Can you walk us through your design process? Do you start with specific themes in mind or want to utilize certain mechanisms?
It really varies! Here are some examples:
Theme first: Another game design partner of mine, Shad Miller told me about a vacation he had about castle hunting. That immediately felt like a game so we started coming up with a concept for what that would be about. Through iterating, we followed the fun and the game morphed into a combat skirmishes game and the castle hunting was left by the side. So it was interesting that we were motivated and inspired by a theme to start making a game, but it ended up turning into something entirely different. This game ended up becoming Harrow County.
Mechanic first: Sen had a neat way to have dice that all shared the same icons, but on each die the icons had different values. That’s all we had to start and it was interesting as we started to make a game around that mechanic. It ended up becoming Tortuga.
Title first: In one thread Sen said “oh here’s a weird train of thought (ha, that’s a cool name for a game)…” and I read that and started thinking about it – even though this thread was about a totally different game. So we brainstormed what a game called Train of Thought could be and we made it and it got signed!
Component first: We thought it would be cool where the main component was your fingers/hands. It quickly became about casting spells and turned into Rock Paper Wizard!
Song first: It’s true – another design partner, Graeme Jahns, said he’d like to make a game with me based on the song, In the Hall of the Mountain King, and I said that was my favourite song of all time!!! The thing I wanted to ensure was that since the song starts off slow and then gets louder and bigger – the game should mirror this. That was our guiding principle and what gave us the idea to do the cascading pyramid of trolls!
Experience first: When designing MIND MGMT, we actually went through 5 different prototypes, and none were working for us. They had the elements of MIND MGMT, but it didn’t feel like MIND MGMT! Then we identified the experience we wanted players to have – that of being paranoid and second guessing each other. That led us to a hidden movement game mechanic and we never looked back as it created that experience we were looking for!
If you could pick 3 games that every designer should have to play, as a sort of game design curriculum, what would you choose?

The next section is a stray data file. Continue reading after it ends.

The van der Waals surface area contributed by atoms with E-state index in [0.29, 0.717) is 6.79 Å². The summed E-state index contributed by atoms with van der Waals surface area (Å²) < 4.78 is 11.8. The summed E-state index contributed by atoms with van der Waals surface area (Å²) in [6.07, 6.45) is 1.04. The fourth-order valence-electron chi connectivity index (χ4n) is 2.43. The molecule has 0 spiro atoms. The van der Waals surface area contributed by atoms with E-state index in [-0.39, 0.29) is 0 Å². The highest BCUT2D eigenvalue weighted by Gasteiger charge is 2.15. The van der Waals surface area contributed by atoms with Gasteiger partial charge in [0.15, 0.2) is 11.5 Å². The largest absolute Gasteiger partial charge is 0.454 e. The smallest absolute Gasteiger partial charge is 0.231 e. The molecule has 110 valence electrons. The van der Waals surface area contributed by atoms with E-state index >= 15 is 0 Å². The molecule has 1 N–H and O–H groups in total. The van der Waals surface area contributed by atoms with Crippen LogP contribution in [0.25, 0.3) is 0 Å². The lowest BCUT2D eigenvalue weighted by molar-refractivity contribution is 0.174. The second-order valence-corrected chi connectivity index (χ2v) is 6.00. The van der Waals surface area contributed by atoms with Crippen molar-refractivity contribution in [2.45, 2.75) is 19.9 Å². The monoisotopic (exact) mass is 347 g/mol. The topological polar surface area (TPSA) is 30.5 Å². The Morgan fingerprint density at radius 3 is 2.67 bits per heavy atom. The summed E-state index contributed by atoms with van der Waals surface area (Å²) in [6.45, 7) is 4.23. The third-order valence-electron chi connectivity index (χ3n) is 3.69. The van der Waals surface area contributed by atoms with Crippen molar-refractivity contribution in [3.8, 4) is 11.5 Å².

Well I do teach game design, so this is easy to answer! In my course we get everyone to play these three games:
Sushi Go – it’s the most concise version of a drafting game that is full of fun decisions and is easy to teach.
Resistance – it’s one of the best social deduction games that requires no moderator, and no one ‘dies’. This really shows how you can get into people’s heads with very little components.
Catan – it’s a classic, and even though I don’t play it any more, there are so many things it does right that I use as examples in future classes when teaching other game design concepts.
Game Related Questions
Tell us about any current gaming projects you’re working on that you are able to talk about!
My next game is called Corps of Discovery, which is a co-operative, deduction game where Lewis and Clark must explore America…and kill monsters! Sen and I designed it, and I’m publishing it under my company, Off the Page Games (where my first game was MIND MGMT, and my second game was Harrow County). The game has a contraption with 49 holes in a 7×7 grid. You start by filling them all in with tokens, then sliding a map into the contraption. Players take turns removing a token to explore, and gaining resources or finding monsters! There is a reference board that has a rule on how each terrain can be found, so using these rules, you need to also acquire the resources needed to solve challenge cards that are randomly dealt up to you. If you lose too much water you all die, and if you can’t eat at the end of the day, you all die! The core game has 2 chapters in it: Fauna and Flora, and each one has unique components and objectives to accomplish. The game will launch with up to 4 expansions as well!! Looking to hit Kickstarter in March 2024!